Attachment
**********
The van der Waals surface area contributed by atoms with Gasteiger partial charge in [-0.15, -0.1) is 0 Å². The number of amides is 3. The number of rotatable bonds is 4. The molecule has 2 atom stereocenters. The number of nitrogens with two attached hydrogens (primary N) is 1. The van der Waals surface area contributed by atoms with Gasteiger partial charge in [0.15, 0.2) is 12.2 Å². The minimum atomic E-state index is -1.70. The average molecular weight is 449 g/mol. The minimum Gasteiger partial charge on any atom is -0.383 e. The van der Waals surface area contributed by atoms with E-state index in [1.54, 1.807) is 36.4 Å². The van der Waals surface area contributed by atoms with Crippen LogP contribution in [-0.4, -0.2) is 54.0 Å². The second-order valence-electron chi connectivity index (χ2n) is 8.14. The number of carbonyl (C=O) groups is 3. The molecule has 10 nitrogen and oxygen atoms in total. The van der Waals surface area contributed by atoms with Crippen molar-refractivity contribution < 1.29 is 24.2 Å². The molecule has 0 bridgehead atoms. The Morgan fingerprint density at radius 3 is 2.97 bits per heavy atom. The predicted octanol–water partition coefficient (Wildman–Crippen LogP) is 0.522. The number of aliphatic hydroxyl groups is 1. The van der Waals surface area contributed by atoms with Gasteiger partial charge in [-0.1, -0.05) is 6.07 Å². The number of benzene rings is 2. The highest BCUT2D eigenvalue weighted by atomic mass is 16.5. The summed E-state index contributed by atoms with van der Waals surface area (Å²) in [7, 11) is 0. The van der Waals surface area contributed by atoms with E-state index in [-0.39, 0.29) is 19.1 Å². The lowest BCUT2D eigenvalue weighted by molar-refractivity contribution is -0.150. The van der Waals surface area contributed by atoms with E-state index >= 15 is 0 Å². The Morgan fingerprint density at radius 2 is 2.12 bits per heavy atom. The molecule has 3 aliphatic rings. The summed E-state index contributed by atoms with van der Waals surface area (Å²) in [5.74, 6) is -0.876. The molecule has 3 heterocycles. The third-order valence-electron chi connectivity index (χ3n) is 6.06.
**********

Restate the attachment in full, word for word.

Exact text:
The van der Waals surface area contributed by atoms with Gasteiger partial charge in [-0.15, -0.1) is 0 Å². The number of amides is 3. The number of rotatable bonds is 4. The molecule has 2 atom stereocenters. The number of nitrogens with two attached hydrogens (primary N) is 1. The van der Waals surface area contributed by atoms with Gasteiger partial charge in [0.15, 0.2) is 12.2 Å². The minimum atomic E-state index is -1.70. The average molecular weight is 449 g/mol. The minimum Gasteiger partial charge on any atom is -0.383 e. The van der Waals surface area contributed by atoms with E-state index in [1.54, 1.807) is 36.4 Å². The van der Waals surface area contributed by atoms with Crippen LogP contribution in [-0.4, -0.2) is 54.0 Å². The second-order valence-electron chi connectivity index (χ2n) is 8.14. The number of carbonyl (C=O) groups is 3. The molecule has 10 nitrogen and oxygen atoms in total. The van der Waals surface area contributed by atoms with Crippen molar-refractivity contribution < 1.29 is 24.2 Å². The molecule has 0 bridgehead atoms. The Morgan fingerprint density at radius 3 is 2.97 bits per heavy atom. The predicted octanol–water partition coefficient (Wildman–Crippen LogP) is 0.522. The number of aliphatic hydroxyl groups is 1. The van der Waals surface area contributed by atoms with Gasteiger partial charge in [-0.1, -0.05) is 6.07 Å². The number of benzene rings is 2. The highest BCUT2D eigenvalue weighted by atomic mass is 16.5. The summed E-state index contributed by atoms with van der Waals surface area (Å²) in [7, 11) is 0. The van der Waals surface area contributed by atoms with E-state index in [-0.39, 0.29) is 19.1 Å². The lowest BCUT2D eigenvalue weighted by molar-refractivity contribution is -0.150. The van der Waals surface area contributed by atoms with E-state index >= 15 is 0 Å². The Morgan fingerprint density at radius 2 is 2.12 bits per heavy atom. The molecule has 3 aliphatic rings. The summed E-state index contributed by atoms with van der Waals surface area (Å²) in [5.74, 6) is -0.876. The molecule has 3 heterocycles. The third-order valence-electron chi connectivity index (χ3n) is 6.06.